The Kurdish celebration of spring, Newroz, banned in Syria for decades, is an occasion for Syrians to share some joy as the brutal war in their country enters its seventh year
With the start of every spring in Damascus, the Newroz celebrations have been an occasion in which Syrians witness the extent of the Assad regime’s oppression and its hatred for the people it governs.
The Assad regime forbids the Kurds in Syria even from expressing joy. Its henchmen have pursued revelers and abused them on their holiday for decades. The regime has turned scenes of joy and dancing in Damascus at the beginning of the spring into arenas of conflict in the neighborhoods of Rukn al-Din, Ibn al-Nafis, Zourafa and others.
The Newroz holiday is an ethnic and social holiday for Kurds and is one of the most symbolic days for them. It is the day that Kawa the Blacksmith led a popular revolt against a tyrannical ruler named Zahak. It is the day they were liberated from oppression and were victorious over injustice. It is also the start of the Kurdish new year.
People celebrate this holiday on March 20 and 21. Ordinary people tell their children stories of oppression, victory and freedom, while families exchange delicious food and young men and women dance to their music in traditional clothes. Women wear spring colors and men the color of the earth, and they light fires in the highlands.
The Newroz celebrations go back to the myth of Kawa the Blacksmith, which tells the story of the oppressive king Zahak who brought a curse over his kingdom, causing the sun to no longer rise.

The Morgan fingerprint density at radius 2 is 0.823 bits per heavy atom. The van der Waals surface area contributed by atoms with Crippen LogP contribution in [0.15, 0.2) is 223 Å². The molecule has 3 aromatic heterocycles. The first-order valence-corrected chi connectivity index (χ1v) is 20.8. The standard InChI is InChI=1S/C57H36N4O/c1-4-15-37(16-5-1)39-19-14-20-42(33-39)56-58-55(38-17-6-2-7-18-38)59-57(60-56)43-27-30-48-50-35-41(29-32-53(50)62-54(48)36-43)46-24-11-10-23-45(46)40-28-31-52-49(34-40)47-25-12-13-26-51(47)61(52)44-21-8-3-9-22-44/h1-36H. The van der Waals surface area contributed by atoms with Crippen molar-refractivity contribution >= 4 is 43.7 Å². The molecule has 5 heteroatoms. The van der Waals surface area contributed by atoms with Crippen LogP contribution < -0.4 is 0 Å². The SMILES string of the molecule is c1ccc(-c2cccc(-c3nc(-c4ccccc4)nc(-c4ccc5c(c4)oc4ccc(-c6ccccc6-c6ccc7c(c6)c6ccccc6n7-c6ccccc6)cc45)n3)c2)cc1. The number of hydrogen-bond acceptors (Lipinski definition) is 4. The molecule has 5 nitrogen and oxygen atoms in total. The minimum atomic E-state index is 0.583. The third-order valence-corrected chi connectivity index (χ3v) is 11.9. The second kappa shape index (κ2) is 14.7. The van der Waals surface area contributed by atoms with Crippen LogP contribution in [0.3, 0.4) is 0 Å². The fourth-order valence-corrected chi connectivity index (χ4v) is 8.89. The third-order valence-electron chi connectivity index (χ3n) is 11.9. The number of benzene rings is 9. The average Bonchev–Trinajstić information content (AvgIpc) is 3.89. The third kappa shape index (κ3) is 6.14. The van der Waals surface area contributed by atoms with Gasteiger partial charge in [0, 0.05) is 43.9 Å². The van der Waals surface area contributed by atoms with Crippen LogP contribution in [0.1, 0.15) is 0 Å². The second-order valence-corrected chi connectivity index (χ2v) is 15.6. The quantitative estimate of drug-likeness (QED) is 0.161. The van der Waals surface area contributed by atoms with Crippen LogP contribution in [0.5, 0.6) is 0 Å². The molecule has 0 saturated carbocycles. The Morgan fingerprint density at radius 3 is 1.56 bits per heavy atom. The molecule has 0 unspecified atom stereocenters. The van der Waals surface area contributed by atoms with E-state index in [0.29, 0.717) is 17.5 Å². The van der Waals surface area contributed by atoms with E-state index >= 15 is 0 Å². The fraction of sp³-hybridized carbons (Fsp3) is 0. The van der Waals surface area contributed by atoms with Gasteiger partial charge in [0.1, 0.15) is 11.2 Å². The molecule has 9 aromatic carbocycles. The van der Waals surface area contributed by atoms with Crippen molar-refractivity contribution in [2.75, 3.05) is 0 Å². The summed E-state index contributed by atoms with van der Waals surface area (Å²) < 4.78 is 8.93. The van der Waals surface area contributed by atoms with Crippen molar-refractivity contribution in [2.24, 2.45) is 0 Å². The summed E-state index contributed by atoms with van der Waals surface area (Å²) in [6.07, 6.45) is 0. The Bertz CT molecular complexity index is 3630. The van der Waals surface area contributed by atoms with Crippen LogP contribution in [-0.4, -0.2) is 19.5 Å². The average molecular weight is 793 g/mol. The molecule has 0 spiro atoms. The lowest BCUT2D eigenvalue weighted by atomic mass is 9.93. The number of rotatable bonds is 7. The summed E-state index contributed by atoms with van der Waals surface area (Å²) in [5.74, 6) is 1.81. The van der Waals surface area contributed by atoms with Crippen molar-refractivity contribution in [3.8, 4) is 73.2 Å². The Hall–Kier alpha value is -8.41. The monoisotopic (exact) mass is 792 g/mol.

The king was killing two children every day from the local villages and feeding their brains to snakes on his shoulders. When the turn came for Kawa’s daughter, he refused to sacrifice her and presented the brains of a sheep to the king.
Others heard about Kawa’s trick and did the same. They sent their children to the mountains where Kawa lived to protect them. The children grew up in the mountains and Kawa made them into an army to end the era of the evil king.
When the army reached its full strength, it came down from the mountains and stormed Zahak’s castle. Kawa delivered the killing blow to the king, as was his wish.
In order to send news to the people of Mesopotamia, Kawa’s fighters built a great torch to light up the sky and purge the air from the evil of Zahak’s reign. On that morning, the sun began to shine again. This was the beginning of the “new day” — or Newroz.
For the Kurds, this holiday is as important as other holidays observed in Syria. These occasions form a bridge for communication between individuals and groups in light of the dire conditions Syrians are enduring today regardless of their affiliations.
The Newroz celebrations are an opportunity for people to gather at a time in which Syrians have nothing left to unite them but joy and remnants of hope.
This article was translated and edited by The Syrian Observer. Responsibility for the information and views set out in this article lies entirely with the author.